This blog is designed to highlight the paddling opportunities within South Dakota, mainly within a 50-mile radius of Sioux Falls. While Sioux Falls is far from the adventure of coastal regions, there is a certain satisfaction in utilizing the available waterways to observe weather, water conditions, and the landscape along the shoreline. In addition, there is a wealth of animal life on the waters of small South Dakota lakes, rivers, and creeks, including geese, ducks, pelicans, great blue heron, egrets, hawks, owls, perching birds, deer, raccoons, and beaver. Eagles, fox, and coyote are also sometimes spotted.
The sites described are places where I have kayaked over the past few years, mostly in South Dakota but sometimes including locations in Iowa and Minnesota. One of the best sources of information on the accessibility of small lakes is the South Dakota Atlas and Gazetteer, the large map book of South Dakota. Lakes with a public access are generally identified by a boat symbol marking the location of a launching site on public land.
You will notice the menu of paddling locations on the right side of the blog. Each of the postings is linked to one of the areas, and my intention is to provide a continuing review of the places where I paddle. Perhaps these narratives will help readers select waterways of interest to them. Please feel free to offer a comment regarding any of my postings; I would welcome the dialog.
I also maintain a companion blog that describes hiking opportunities within the Sioux Falls area. You can access that blog at: http://hikingsiouxfalls.blogspot.com
Thursday, August 09, 2007
Lake Pahoja - Iowa
While attending a concert in McKennan Park this past weekend, I ran into a fellow kayaker who reminded me of paddling opportunities at Lake Pahoja, a small lake located near Larchwood, Iowa. I had visited this lake many years ago, but I did not retain much memory of it. Today, I decided to take my kayak out and revisit the area.
I knew that Lake Pahoja was four miles south and two miles west of Larchwood. Even without an Iowa map, I figured that I ought to be able to easily locate the lake. Somehow, though, I missed the right roads and found myself driving around on unmarked highways, gradually become disoriented. After stopping a motorist at an unmarked crossroads, I was directed back to Larchwood. A young lady in a convenience store gave me directions: Drive through Larchwood on Highway 9; at the east end of town, turn south on Highway 182 just before 9 turns on toward Inwood. Continue along on 182 for about four miles until you come to the West Lyon School. Just past the school you turn west on A26, and note the sign on the highway for Lake Pahoja. You go two miles past the school on A26 until you come to a sign directing you into the park off the left side of the highway.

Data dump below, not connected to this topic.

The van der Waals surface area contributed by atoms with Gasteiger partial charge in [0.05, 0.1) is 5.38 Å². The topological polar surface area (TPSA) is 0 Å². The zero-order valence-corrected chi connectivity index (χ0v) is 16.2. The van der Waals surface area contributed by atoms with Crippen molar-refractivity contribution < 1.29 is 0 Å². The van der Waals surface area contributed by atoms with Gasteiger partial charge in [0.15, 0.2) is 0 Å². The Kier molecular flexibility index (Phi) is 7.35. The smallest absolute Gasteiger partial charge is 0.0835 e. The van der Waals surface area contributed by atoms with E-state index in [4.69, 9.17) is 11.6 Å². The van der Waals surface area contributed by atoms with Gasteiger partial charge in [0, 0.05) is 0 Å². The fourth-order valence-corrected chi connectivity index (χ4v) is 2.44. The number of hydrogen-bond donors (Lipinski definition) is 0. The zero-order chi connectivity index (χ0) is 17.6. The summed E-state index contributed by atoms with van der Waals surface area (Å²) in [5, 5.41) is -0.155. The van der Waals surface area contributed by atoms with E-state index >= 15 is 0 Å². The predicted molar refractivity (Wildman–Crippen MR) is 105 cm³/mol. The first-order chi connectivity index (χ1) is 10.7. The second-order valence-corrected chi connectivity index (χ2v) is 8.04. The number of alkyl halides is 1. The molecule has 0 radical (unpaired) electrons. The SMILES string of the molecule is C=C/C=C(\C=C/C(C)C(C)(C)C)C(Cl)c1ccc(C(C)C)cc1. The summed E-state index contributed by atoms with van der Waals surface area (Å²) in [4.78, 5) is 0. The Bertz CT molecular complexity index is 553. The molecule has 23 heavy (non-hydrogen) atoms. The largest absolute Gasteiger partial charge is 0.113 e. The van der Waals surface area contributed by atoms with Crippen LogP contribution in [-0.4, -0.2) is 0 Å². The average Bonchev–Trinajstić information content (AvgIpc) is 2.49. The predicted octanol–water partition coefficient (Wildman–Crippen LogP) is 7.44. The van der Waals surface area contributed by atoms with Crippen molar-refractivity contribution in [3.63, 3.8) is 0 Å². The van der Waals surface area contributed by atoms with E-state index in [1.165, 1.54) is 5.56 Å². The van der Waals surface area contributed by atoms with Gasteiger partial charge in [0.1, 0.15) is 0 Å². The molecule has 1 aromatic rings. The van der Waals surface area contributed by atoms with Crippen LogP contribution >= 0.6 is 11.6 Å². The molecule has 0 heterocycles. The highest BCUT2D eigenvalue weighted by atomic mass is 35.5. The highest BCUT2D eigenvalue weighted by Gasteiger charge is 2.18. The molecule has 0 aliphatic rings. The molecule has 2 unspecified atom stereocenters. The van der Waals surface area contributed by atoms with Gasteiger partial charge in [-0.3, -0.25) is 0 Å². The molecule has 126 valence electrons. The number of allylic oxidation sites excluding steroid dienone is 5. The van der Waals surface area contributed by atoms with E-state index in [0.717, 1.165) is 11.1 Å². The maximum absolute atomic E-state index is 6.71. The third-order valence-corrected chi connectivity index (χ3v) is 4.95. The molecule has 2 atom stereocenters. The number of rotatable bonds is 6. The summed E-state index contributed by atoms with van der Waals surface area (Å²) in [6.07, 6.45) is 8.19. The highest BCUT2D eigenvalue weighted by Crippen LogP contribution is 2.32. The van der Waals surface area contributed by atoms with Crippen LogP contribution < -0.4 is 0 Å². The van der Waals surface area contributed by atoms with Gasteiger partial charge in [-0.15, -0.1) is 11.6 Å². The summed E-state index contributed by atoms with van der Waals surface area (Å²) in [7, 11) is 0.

Lake Pahoja is located in Lyon County Park, a very nice camping and recreation area with the lake as the centerpiece. The lake is 71 acres in surface area and has just about two miles of shoreline. The lake is oriented east and west, and the launching area is on the north side; it is a long and narrow lake with many inlets or bays coming off the main body. The widest portion of the lake is in front of the launching area, nearly in the middle portion of the east-west axis.
The shoreline surrounding the lake is largely within the boundary of the Lyon County Park. So, the development is mostly park related: swimming beach, camping spots, picnic areas, fishing docks, and hiking trails. There is a $5.00 fee for a daily pass into the park. The launching area contains a ramp and a dock along with a toilet. No gas motors are allowed on the lake. The lake is surrounded by high banks and varied vegetation. There are many little finger bays that radiate off the main body. Both the eastern and the western ends of the lake are the more secluded. I spent just a little over an hour kayaking the circumference of the lake: taking my time, looking over the landform and shoreline, taking photographs, looking around. It was a pleasant day with little wind and temperatures in the high 70s. During this cruise, I noted a good deal of algae growth in shallow areas of the lake, especially in the finger bays and along the lee shoreline.
As I left to return to Sioux Falls, I received better directions for a direct route from the gate-keeper, and here they are in reverse: From Sioux Falls, you go south on Highway 11 past the Lake Alvin exit to 276th Street. There you turn left (east) on 276th, and continue over the Big Sioux River (Klondike) and go on for three more miles. The road becomes A26 in Iowa, but it is still a straight shot east until you see the sign to Lake Pahoja on the right. If you get to the West Lyon School, you have gone two miles too far. From my eastside Sioux Falls home, it is 20.4 miles to the lake.
I did not find Lake Pahoja to be a very interesting paddle. It is okay, but there is little reason to drive past Lake Alvin to locate it. The setting is really fine, and it would be a great place to do some quiet camping in a very well situated and equipped public camping area. There are boat rentals, good areas for bike riding, nice camp sites, and a beautiful environment. For the kayaker, this would be a good place to bring the family along with the kayak. You could spend time with the family and still get in an hour cruise, morning and evening. It would also be a good place to do some fishing. For straight kayaking, however, I would not recommend driving any distance to take advantage of this body of water.